Divine Viewpoint Versus Human Viewpoint
There are two viewpoints in this life. The first is the human viewpoint, which looks at circumstances through our own natural mind, our own natural understanding, and with our own natural wisdom. The second viewpoint is the divine viewpoint. This is looking at trials, troubles, and tribulations through the eyes of God, through the Word of God, through the promises of God by the power of the Holy Spirit. The Bible reveals that human viewpoint is always at war with divine viewpoint.
One example we find in the Word of God is the account of David and Goliath. David’s father, Jesse, sent him to take food to his brothers on the battlefront. When David arrived, he was surrounded by the human viewpoint of the situation. The armies of Israel talked about the size and power of Goliath. They talked the weight of his armor, the weight of his shield, and the weight of his spear. Daily Goliath would challenge the armies of Israel and daily the soldiers were in fear of him.
When David heard Goliath’s threats he asked of those around him, “Why does this guy keep threatening our armies? Why hasn’t anyone gone out to fight this guy? Who is this uncircumcised Philistine that he should defy the armies of the living God?” This was the first divine viewpoint that had come to Israel in two months. No one had talked about the promises of God. No one had said, “Goliath is not coming against us, he’s coming against God!”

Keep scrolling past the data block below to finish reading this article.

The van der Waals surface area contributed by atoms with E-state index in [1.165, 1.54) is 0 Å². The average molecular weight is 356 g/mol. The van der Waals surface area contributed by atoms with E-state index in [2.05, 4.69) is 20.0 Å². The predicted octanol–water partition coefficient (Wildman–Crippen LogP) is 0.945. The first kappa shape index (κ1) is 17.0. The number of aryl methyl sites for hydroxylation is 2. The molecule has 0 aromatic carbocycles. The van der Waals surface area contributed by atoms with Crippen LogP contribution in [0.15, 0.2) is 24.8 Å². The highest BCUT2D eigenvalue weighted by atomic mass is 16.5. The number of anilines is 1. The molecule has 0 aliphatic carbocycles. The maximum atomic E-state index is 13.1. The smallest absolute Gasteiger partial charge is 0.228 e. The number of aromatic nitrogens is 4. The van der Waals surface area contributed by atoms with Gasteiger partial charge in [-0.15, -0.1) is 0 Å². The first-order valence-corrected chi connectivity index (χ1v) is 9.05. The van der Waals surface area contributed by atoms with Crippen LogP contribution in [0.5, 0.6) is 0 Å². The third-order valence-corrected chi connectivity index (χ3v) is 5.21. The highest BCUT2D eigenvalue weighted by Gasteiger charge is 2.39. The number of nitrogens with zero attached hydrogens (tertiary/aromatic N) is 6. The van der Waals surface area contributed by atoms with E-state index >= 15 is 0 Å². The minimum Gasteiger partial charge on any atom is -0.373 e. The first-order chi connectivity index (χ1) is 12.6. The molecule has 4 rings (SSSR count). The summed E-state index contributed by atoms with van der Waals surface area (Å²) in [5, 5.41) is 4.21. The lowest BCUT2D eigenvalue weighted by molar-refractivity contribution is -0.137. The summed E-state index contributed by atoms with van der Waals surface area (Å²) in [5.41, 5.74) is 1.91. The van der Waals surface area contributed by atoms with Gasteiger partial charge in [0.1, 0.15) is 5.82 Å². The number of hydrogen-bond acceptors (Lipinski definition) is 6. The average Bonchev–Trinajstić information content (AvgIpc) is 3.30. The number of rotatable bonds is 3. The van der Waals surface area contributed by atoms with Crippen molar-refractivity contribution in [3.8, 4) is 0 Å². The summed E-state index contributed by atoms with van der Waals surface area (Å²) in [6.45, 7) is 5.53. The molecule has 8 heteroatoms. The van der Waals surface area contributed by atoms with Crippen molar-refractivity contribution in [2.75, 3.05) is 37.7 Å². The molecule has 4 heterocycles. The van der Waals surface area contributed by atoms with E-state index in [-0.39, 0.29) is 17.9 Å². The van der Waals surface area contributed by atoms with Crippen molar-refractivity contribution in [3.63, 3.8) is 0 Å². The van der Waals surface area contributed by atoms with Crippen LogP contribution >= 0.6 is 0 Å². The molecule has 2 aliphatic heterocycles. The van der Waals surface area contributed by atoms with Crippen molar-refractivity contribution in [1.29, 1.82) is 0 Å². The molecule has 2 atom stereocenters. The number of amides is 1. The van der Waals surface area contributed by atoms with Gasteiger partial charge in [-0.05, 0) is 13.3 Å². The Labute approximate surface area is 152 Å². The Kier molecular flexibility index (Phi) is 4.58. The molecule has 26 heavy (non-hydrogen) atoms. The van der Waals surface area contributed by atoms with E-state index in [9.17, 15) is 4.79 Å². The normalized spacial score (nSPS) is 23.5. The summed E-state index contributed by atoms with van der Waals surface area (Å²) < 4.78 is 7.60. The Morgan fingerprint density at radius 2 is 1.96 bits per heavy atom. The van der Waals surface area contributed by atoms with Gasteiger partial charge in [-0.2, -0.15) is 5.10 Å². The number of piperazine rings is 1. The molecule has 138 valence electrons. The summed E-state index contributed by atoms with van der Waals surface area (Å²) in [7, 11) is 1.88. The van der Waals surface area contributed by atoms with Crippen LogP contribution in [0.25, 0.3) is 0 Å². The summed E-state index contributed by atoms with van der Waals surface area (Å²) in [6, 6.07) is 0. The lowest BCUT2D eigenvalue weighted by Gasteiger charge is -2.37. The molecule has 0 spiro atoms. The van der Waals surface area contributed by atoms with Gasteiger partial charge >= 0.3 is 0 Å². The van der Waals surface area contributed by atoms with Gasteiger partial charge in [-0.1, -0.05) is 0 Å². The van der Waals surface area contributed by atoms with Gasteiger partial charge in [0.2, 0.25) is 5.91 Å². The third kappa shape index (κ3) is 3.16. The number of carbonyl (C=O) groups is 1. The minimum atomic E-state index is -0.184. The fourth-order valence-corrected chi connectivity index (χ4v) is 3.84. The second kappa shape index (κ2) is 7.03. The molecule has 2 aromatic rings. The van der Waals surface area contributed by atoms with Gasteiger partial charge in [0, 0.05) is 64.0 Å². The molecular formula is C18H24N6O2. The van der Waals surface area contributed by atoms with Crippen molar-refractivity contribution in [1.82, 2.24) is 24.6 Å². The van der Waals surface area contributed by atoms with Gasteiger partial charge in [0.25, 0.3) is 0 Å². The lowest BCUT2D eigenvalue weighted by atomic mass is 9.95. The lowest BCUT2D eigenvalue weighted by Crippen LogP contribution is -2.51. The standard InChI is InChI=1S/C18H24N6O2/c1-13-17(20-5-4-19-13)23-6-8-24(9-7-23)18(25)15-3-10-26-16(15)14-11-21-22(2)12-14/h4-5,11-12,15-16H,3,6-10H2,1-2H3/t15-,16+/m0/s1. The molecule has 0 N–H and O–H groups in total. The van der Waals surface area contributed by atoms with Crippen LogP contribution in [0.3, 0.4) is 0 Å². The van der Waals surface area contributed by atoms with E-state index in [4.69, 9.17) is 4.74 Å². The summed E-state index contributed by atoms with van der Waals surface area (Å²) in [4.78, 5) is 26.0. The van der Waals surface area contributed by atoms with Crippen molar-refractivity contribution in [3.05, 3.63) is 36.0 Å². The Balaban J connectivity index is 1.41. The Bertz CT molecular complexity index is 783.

After hearing David, they sent him to speak with Saul. Saul asked David, “You think you can go out and beat him?” and David responded, “Of course I can.” Saul asked David to explain why he thought as he could since he had never been trained in the military. David answered, “Well, I’ve torn apart a lion and a bear. I realized they were coming against God, not me. My protection was not in me but in God. The same thing is true of Goliath. It will not be me going against him, it will be God. The battle is the Lord’s!”
So, David went out to fight Goliath. Goliath came against David in the name of his gods, and David came against him in the name of the Lord Jehovah, the captain of the Lord’s host. One stone hit Goliath killed him, and the battle was over. Immediately following Goliath’s defeat, all of the armies of Israel ran out shouting the victory. It is amazing how many naysayers abound before a victory. What is even more amazing is how many of those naysayers join in shouting “Hallelujah! I knew it could be done!” when the victory manifests!
Our attitude should be the same as David’s when we are threatened by the troubles, trials, and circumstances of the enemy. The battle is not ours. The battle belongs to the Lord.
No One is Immune to Human Viewpoint
Everyone is subject to seeing life from the human viewpoint. There are times when we battle with Satan for so long that we begin to look at things from our own viewpoint rather than God’s. We begin to think, “How am I going to get through this problem? How am I going to get the money? How can I get over this sickness?” When we begin to think this way we need to remind ourselves, “The battle is not mine; it’s the Lord’s.”